Clinical research was very new to me. I had heard about it, but it’s like a story. It’s not something– Then, I went on continuing that for almost four years at the National Cancer Institute. I had the privilege of working with some very big names in the lymphoma field there and then started getting more interest pursuing that career path. After four years of my involvement in NCA, I moved into the industry, and then, kept on moving with different companies. Now, I have my own startup. SwanBio is a medical consulting firm. I’m the only one there primarily doing as you nicely pointed out. Translational science to getting these therapeutics approved, whether it’s biologics, small molecules, you name it, that’s where my role comes from and that’s what I’ve been doing since 2014. I’ve been consulting from this company SwanBio, been consulting with a few clients and now I’m also part of the executive management of a few startups. I don’t know if I can reveal that, but one of them is going IPO very soon this year. Again, touchwood. We don’t know how the market is going to go, but looking forward to the journey, too.
Jen: So, just out of curiosity, is the startup that you’re involved in that’s going public, is that a pharmaceutical–?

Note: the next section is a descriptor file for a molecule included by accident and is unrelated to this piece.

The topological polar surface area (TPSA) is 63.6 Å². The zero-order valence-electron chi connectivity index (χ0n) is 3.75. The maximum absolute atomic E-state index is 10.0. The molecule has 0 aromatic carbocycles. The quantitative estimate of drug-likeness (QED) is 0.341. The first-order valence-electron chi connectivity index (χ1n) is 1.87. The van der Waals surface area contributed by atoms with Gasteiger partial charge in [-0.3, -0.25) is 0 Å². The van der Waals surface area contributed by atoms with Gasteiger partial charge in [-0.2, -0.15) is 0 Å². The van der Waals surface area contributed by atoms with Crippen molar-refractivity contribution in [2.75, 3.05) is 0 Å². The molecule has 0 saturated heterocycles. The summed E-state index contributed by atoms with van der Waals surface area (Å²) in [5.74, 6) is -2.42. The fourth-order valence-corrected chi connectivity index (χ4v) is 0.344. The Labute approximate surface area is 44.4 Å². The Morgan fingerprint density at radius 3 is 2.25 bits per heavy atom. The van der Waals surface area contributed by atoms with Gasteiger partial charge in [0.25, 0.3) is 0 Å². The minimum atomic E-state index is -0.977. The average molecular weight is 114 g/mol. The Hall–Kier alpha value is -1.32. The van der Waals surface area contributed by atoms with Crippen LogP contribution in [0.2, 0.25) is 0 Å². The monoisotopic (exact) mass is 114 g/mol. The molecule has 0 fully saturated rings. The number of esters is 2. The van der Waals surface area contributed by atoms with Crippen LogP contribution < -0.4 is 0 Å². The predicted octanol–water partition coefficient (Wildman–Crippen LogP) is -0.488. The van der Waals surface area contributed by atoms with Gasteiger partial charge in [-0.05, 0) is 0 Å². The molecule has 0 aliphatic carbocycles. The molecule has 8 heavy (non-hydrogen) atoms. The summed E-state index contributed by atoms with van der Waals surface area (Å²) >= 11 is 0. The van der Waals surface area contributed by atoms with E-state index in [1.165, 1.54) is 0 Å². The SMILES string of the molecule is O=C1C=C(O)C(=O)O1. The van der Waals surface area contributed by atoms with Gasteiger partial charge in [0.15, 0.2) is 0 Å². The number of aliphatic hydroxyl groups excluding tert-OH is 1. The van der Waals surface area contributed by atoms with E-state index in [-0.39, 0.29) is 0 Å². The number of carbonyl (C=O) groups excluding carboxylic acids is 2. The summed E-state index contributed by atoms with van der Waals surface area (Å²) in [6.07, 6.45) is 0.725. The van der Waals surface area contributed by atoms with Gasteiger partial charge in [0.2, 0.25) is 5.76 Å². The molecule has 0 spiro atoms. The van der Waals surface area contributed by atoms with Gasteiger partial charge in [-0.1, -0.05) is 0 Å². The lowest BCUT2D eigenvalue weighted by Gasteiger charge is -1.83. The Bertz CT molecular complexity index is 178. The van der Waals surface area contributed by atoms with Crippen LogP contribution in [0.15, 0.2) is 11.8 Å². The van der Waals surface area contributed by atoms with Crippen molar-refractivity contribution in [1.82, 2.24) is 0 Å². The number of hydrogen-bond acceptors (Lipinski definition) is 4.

Dr. Neil: Yes, it is. Absolutely, it’s a therapeutic pharmaceutical company and we have assets primarily in oncology and inflammatory space.
Jen: Okay, great. There’s a lot here that we can talk about. For starters, I would just love to know for someone who’s thinking about perhaps a career in pharmaceuticals, would you say that it is something that really should be a decision made very early in a career?
Dr. Neil: It depends. That’s a very good question, Jen, because a lot of the people keep trying to move back to the industry being in academia, for example, or clinical care at the hospital setting or tertiary care center, you name it. The problem though is I tell people, a lot of them reach out to me, I work with clinicians primarily. Pharmaceutical companies, biotech companies are my client’s, but then I also interact primarily with all the KOL’s, Key Opinion Leaders in cancer and principal investigators. These are all leading clinicians. People all the way range from starting academia to a very senior level [unintelligible [00:05:18] so forth.